Crack in Antarctic ice shelf could create an iceberg the size of Delaware

The crack has grown 11 miles in a week as scientists keep researching how climate change is affecting Antarctica

Published June 4, 2017 4:58PM (EDT)


Scientists say that a major crack along one of the largest ice shelves in Antarctica will soon break off, creating an iceberg that's approximately the size of Delaware, according to Reuters. While it is not an immense cause for concern, it is contributing to a broader trend in Antarctica that scientists are worried stems from man-made greenhouse gas emissions, and could significantly increase sea levels.

In just the past week, the crack as spread an additional 11 miles and "fits within a broader trend of shrinking ice shelves in the region, which scientists believe is linked to global warming," Reuters reported. Only eight miles of ice now sit between the potential iceberg and the open ocean. "I would expect it to occur quite rapidly, within days or weeks," Dan McGrath, a scientist with the U.S. Geological Survey who has studied the ice sheet extensively, told Reuters in a phone interview.

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Reuters reported:

The 1,900-square-mile (5,000-square-kilometer) chunk of ice has nearly completely broken off the Larsen C ice shelf, the fourth largest in Antarctica. When it does, it will shrink Larsen C by about 10 percent and leave it with the smallest area ever recorded.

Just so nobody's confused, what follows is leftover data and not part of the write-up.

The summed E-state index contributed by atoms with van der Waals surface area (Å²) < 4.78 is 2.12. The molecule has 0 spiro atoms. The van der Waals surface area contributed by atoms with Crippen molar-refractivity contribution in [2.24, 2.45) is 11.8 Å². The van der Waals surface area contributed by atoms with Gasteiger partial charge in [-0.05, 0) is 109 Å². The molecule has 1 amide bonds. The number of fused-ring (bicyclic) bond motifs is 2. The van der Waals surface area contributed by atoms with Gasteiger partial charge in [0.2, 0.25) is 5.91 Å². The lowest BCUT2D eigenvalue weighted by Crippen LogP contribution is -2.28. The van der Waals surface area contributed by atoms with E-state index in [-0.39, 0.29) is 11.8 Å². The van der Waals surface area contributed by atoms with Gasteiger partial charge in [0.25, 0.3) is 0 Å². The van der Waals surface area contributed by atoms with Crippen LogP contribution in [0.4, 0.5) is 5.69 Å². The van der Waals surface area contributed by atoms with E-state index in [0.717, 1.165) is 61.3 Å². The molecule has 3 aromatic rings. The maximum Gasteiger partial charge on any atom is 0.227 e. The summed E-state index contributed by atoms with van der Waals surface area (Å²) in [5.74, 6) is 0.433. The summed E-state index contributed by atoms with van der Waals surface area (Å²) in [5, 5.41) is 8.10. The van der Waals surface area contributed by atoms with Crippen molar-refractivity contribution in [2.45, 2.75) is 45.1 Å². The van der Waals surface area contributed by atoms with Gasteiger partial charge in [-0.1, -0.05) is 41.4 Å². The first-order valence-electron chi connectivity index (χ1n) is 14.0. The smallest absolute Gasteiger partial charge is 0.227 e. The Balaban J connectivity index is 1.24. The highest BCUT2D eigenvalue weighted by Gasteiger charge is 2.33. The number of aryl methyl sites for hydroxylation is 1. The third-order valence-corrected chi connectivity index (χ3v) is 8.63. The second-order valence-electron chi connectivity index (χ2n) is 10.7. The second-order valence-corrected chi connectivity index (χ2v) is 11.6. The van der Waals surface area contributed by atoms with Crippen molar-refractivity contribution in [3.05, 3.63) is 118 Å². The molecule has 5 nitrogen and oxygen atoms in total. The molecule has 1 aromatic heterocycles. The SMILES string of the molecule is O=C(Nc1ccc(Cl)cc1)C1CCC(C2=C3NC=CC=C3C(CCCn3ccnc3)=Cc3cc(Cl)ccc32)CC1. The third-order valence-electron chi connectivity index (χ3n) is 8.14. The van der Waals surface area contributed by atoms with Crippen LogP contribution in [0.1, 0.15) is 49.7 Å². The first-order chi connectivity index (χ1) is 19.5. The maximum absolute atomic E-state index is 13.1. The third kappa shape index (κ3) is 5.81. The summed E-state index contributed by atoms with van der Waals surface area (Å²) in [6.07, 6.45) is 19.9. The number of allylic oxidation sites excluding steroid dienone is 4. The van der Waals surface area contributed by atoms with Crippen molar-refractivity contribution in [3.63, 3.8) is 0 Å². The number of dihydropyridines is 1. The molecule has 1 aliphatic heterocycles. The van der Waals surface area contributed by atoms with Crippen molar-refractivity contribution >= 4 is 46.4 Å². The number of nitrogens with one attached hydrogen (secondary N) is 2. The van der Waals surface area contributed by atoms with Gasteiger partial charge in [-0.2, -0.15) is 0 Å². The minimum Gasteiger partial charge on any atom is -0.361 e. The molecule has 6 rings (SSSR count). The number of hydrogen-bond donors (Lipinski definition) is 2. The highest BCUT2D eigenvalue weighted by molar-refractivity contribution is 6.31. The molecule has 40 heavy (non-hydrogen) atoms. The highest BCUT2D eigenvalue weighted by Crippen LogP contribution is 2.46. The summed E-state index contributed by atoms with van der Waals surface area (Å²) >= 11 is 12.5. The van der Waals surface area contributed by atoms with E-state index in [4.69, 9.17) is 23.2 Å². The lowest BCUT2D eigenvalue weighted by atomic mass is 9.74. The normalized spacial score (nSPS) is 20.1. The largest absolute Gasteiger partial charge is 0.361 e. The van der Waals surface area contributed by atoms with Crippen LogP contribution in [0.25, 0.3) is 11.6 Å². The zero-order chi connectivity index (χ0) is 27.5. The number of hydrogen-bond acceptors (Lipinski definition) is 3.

Scientists from Project MIDAS warned in 2015 that the loss of such a large mass of ice would create a "significant risk" of the shelf as a whole becoming unstable and breaking up, although McGrath cautioned that the larger outcome is not guaranteed.

Although the incident has raised the attention of scientists they are not sounding any major alarms at the moment, and there are actually processes occurring in Antarctica that are far more concerning to scientists. The New York Times recently published a lengthy report which details scientists racing to figure out what is happening to the Ross Ice Shelf in the western part of the continent. "They are trying to map the thickness of the ice and the shape of the sea floor beneath it in an effort to gauge how vulnerable the shelf may be to collapse, and how soon that could happen," the report said.

Scientists are also measuring how much man-induced climate change has weakened parts of the ice sheet. Computer forecasts show that if greenhouse gasses are continually produced at a "high level" there are parts of Antarctica that "could break up rapidly."

There is still much more research required to understand the full scope of changes that are occurring with ice flows in Antarctica, and how much man-made emissions are directly playing a role. But current trends under President Donald Trump's administration, including his recent withdrawal from the Paris climate accord, have shown that science is not even close to becoming a top priority for the foreseeable future.

But there's nothing like cracking open a cold one with the boys, right?

By Charlie May

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